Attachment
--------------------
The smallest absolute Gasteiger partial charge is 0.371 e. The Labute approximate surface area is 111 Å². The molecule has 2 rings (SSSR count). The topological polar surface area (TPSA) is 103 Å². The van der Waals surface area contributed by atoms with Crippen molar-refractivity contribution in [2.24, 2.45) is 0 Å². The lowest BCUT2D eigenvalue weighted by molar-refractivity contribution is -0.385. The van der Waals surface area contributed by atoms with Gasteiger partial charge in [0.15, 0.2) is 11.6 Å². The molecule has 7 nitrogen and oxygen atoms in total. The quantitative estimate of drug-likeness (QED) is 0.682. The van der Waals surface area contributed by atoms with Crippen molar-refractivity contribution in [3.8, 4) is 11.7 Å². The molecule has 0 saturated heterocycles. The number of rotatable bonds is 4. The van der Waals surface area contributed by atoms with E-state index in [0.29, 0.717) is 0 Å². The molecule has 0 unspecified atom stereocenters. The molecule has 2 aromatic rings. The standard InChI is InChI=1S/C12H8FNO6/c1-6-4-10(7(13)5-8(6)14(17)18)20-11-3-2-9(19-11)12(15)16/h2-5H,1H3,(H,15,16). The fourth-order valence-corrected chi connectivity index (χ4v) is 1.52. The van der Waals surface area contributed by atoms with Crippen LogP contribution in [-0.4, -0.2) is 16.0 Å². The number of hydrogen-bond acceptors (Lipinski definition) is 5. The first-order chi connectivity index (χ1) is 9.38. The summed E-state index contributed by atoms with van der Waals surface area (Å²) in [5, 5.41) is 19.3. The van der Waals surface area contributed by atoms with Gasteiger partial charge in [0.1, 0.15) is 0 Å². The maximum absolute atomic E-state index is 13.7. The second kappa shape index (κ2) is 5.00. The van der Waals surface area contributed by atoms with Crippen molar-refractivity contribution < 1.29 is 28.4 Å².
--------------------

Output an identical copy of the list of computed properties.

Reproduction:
The smallest absolute Gasteiger partial charge is 0.371 e. The Labute approximate surface area is 111 Å². The molecule has 2 rings (SSSR count). The topological polar surface area (TPSA) is 103 Å². The van der Waals surface area contributed by atoms with Crippen molar-refractivity contribution in [2.24, 2.45) is 0 Å². The lowest BCUT2D eigenvalue weighted by molar-refractivity contribution is -0.385. The van der Waals surface area contributed by atoms with Gasteiger partial charge in [0.15, 0.2) is 11.6 Å². The molecule has 7 nitrogen and oxygen atoms in total. The quantitative estimate of drug-likeness (QED) is 0.682. The van der Waals surface area contributed by atoms with Crippen molar-refractivity contribution in [3.8, 4) is 11.7 Å². The molecule has 0 saturated heterocycles. The number of rotatable bonds is 4. The van der Waals surface area contributed by atoms with E-state index in [0.29, 0.717) is 0 Å². The molecule has 0 unspecified atom stereocenters. The molecule has 2 aromatic rings. The standard InChI is InChI=1S/C12H8FNO6/c1-6-4-10(7(13)5-8(6)14(17)18)20-11-3-2-9(19-11)12(15)16/h2-5H,1H3,(H,15,16). The fourth-order valence-corrected chi connectivity index (χ4v) is 1.52. The van der Waals surface area contributed by atoms with Crippen LogP contribution in [-0.4, -0.2) is 16.0 Å². The number of hydrogen-bond acceptors (Lipinski definition) is 5. The first-order chi connectivity index (χ1) is 9.38. The summed E-state index contributed by atoms with van der Waals surface area (Å²) in [5, 5.41) is 19.3. The van der Waals surface area contributed by atoms with Gasteiger partial charge in [0.1, 0.15) is 0 Å². The maximum absolute atomic E-state index is 13.7. The second kappa shape index (κ2) is 5.00. The van der Waals surface area contributed by atoms with Crippen molar-refractivity contribution < 1.29 is 28.4 Å².